One other tip: try to avoid oil-based products if you can. The clean-up takes forever, and honestly I am getting such good results with water-borne paints I don't see the need for oil-based.
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on January 29, 2014
I owned a refinishing company for over 20 years and used a system costing over $1500.00 when I brought it 20 years ago. I retired in 2000 and used the system until it stopped working 3 months ago. I wanted a system I could use as needed without paying a high price. After checking different systems I settled on the Fuji and this system works as well as the $1500.00 one I had. I know it might not hold up for professional work day in and day out but this is a very good system. Glad I brought it.
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on November 16, 2016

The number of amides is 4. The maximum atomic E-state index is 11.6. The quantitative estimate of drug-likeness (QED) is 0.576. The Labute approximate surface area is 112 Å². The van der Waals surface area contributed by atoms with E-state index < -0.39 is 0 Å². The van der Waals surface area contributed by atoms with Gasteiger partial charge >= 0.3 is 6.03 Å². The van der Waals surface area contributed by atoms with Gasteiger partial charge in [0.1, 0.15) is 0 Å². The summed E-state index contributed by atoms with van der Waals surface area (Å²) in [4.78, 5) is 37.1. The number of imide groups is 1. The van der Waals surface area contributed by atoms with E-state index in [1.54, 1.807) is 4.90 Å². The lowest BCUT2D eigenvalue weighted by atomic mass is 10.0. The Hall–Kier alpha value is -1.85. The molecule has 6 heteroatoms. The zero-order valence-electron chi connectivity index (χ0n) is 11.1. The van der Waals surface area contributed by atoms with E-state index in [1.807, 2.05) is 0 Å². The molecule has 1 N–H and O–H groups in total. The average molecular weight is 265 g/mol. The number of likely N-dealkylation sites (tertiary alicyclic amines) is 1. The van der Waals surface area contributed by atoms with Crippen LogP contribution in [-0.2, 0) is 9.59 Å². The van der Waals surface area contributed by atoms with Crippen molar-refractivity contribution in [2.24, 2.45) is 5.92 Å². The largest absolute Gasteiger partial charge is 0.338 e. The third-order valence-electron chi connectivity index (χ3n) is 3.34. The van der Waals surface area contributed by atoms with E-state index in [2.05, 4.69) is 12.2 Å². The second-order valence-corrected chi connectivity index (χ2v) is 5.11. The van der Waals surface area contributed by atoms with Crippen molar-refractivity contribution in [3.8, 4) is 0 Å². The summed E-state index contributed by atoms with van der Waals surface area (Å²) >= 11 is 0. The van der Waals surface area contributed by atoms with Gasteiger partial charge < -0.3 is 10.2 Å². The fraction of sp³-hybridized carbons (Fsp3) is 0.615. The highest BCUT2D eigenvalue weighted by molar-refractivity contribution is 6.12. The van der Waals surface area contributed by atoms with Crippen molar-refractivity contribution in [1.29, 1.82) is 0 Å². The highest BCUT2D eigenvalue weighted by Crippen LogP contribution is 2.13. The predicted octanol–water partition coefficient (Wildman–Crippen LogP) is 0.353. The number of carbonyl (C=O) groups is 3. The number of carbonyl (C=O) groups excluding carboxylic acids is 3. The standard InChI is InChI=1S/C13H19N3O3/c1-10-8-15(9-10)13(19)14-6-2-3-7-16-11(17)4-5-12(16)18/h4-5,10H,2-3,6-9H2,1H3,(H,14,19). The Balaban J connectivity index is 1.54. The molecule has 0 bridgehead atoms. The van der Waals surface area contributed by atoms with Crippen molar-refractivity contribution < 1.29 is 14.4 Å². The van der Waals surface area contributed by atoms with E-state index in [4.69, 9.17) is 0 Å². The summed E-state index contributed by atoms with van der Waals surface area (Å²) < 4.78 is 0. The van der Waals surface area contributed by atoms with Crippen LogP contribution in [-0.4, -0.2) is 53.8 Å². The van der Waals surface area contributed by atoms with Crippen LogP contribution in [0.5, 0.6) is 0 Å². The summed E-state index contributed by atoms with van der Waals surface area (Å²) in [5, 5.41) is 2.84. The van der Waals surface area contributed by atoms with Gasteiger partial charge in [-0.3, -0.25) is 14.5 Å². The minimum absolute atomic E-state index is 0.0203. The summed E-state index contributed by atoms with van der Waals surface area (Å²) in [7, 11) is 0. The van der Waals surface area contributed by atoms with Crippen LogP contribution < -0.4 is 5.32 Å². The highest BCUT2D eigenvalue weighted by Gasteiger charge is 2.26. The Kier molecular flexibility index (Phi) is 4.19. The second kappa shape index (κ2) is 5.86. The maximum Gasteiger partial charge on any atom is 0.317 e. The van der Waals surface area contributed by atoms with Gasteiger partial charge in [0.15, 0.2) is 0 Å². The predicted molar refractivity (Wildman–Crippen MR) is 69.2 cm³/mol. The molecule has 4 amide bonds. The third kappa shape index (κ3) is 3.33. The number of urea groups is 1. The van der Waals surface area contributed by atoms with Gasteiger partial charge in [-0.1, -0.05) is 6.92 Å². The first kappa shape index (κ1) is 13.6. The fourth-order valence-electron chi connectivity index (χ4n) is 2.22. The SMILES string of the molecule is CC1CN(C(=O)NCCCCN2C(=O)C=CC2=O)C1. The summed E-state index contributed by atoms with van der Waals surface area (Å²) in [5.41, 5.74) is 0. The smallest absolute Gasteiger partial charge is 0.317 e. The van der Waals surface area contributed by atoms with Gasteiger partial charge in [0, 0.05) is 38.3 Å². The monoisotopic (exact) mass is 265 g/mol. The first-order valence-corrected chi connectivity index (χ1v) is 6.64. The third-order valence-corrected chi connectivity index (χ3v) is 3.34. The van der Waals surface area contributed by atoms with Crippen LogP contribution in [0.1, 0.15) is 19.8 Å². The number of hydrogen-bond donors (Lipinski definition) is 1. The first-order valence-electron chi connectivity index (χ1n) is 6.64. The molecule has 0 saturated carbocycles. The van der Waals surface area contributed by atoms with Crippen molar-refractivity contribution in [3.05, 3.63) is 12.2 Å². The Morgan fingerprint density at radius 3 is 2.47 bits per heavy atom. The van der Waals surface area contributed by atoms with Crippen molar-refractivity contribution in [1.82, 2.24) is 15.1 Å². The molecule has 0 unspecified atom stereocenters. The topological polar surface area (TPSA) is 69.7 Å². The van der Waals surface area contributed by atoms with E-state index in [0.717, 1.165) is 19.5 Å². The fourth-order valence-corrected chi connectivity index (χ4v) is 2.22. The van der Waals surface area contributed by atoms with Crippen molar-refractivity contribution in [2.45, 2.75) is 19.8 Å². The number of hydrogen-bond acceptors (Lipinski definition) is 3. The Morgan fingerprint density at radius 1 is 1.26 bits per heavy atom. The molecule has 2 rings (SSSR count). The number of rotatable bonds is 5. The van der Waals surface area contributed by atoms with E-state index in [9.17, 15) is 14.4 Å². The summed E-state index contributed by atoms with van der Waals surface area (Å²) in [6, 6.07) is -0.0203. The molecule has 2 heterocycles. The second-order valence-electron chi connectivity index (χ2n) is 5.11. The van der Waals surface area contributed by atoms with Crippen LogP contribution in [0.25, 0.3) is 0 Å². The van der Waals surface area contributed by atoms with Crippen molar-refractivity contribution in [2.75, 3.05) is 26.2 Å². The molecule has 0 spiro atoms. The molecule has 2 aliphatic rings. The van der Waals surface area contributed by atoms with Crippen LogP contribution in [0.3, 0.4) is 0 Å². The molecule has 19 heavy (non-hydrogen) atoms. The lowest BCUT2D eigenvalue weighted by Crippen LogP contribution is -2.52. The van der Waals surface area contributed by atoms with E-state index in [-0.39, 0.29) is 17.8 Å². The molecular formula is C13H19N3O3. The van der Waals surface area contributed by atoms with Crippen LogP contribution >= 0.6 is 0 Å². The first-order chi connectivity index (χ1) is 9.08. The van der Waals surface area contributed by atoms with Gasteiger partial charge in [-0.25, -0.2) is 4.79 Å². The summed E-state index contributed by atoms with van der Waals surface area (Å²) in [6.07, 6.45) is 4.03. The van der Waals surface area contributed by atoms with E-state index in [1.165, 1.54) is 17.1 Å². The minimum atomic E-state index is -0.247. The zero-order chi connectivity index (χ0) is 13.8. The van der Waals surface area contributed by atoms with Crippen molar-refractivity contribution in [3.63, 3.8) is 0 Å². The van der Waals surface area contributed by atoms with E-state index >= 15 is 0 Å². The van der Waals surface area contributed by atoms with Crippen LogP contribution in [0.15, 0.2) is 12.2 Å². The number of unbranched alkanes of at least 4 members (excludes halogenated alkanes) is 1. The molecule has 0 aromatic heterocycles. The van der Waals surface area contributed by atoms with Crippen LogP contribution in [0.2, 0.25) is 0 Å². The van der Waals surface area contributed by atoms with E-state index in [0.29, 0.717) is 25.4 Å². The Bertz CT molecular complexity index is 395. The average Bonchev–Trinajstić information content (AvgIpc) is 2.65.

It takes a little while to get the unit fine-tuned to your specific techniques/habits, and get the proper pattern that suits your style best...I recommend getting some flat pieces of plywood (hardwood) and place them horizontal and vertical, and spray 2 or three sequential coats, just as if you were finishing them for a project. This will allow you to fine tune the unit, and get a pattern and technique that covers well but doesn't have runs. Practice is the key before jumping into a big project. Overall the unit performs excellently, I have sprayed urethanes, heavy lacquers, and acrylics with it and no problems; cleans up well, too. Be sure to either strain the media while adding to the cup, or have several of the siphon tube strainers on hand to replace, as they clog easily between uses as previous media dries (it is impossible to clean them out completely for reuse very many times)...not an issue if you use good strainers when adding the material to the cup. And either make or get a stand to place the gun/cup on during use, if you have to set it down to turn or adjust a piece, etc., as it will not stand up well on it's own, and if it tips over, you risk fouling the small cup pressure line. I would definitely recommend this for a beginner to moderate user, as it is easy to learn and use, and does an excellent job.